How to Write Awesome Acknowledgments
Blogger: Janet Kobobel Grant
I love to read book acknowledgment pages. I feel as if I’m peeking into the Who’s Who in the creation of the work. But the acknowledgments I like best are those in which the author shows that he/she has the mojo to cast a creative eye on this page that often tends toward the unimaginative.
In actuality, acknowledgments are a great place to stretch your writing muscles and allow your voice to be full-throated.
My mind recently turned to stellar acknowledgments when I checked out Cynthia Ruchti’s resounding commendations in her An Endless Christmas novella. Her approach was original and wouldn’t fit any other book she’s written. Let’s take a look at what she did as a lesson in how to write awesome acknowledgments.
The first sentence, like all good writing exercises, announces the acknowledgments’ theme: “An Endless Christmas was a Joy-to-the-World kind of project.” In the rest of that paragraph, Cynthia explains how the novella came into existence, much like the joyous fanfare surrounding Christ’s birth.
In the second paragraph, the theme continues to unfold: She thanks the publishing team for their contributions to the book’s existence and then writes: “They shepherd book projects well.” Ho-ho-ho, how clever. We’re headed down the Christmas story path, the reader realizes.
The Christmas song by Michael W. Smith, All Is Well, is referenced in the next paragraph when Cynthia thanks Jamie Chavez, her freelance editor, and Cynthia announces that she sings “All is Well” when she gets to work with Jamie.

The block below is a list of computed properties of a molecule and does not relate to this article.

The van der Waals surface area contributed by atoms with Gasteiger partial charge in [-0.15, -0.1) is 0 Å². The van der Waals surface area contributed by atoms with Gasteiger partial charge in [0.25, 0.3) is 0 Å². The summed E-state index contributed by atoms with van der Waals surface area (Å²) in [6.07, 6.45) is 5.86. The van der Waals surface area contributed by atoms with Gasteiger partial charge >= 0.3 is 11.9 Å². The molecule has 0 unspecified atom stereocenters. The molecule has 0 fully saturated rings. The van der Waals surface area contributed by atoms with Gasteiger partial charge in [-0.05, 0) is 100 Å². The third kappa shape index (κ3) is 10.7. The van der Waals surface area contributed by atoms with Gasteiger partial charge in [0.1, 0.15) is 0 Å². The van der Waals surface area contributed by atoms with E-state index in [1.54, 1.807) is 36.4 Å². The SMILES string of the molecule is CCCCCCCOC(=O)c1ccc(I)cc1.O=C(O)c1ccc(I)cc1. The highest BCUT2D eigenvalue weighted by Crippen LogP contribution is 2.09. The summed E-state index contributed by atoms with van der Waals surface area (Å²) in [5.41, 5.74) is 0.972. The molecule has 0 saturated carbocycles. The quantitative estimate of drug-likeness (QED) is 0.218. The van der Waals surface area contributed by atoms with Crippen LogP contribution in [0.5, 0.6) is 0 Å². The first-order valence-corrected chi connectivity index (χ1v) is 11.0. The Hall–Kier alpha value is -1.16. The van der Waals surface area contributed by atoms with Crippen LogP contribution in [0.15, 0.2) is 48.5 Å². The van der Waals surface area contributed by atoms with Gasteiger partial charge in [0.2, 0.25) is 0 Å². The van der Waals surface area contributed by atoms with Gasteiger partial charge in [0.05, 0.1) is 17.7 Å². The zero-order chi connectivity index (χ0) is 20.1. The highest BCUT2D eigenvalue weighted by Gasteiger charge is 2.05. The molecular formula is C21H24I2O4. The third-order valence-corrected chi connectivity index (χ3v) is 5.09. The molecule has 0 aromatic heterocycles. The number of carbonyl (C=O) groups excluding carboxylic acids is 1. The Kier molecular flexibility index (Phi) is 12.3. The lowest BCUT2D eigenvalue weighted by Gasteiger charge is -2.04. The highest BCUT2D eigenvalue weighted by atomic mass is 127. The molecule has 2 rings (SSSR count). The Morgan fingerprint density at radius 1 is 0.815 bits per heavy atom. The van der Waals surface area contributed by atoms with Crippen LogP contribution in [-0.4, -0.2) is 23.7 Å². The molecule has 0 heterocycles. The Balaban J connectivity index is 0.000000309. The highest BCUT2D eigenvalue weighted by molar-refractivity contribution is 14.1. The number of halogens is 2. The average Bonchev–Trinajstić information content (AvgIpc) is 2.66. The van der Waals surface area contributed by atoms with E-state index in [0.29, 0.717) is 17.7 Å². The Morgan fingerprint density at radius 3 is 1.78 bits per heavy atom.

In the fourth paragraph Cynthia waxes playful when she thanks her agent, Wendy Lawton, and the other agents of Books & Such. “Hark the Herald Agents Sing! Wendy Lawton, you and the entire Books & Such Literary Management team are a perpetual source of blessing and encouragement. Thank you for championing this story.”
Do You Hear What I Hear? O Come All Ye Faithful, and The Hallelujah Chorus chime in for the other people mentioned in the ensuing paragraphs. You can read all of Cynthia’s acknowledgments here. But I’m sure she’d much rather you read them by buying the book!
A completely different take on writing acknowledgments–all over the place but funny and clever, just like the author–is found in Rainn Wilson’s The Bassoon King: My Life in Art, Faith and Idiocy.
I appreciate his creative touch for completely different reasons from the tightly-written and neatly-focused Cynthia Ruchti direction.
So, when it comes time for you to write acknowledgments for your WIP, don’t afraid to just…be you, the clever, smart writer you are. Make your acknowledgments the perfect topper for a rewarding reading experience, as these two examples were.
What acknowledgments have you read that made you appreciate the author all the more? Why?
What questions do you have about acknowledgments for me?
What makes book acknowledgments awesome? Click to tweet.
How to creatively express yourself in book acknowledgments. Click to tweet.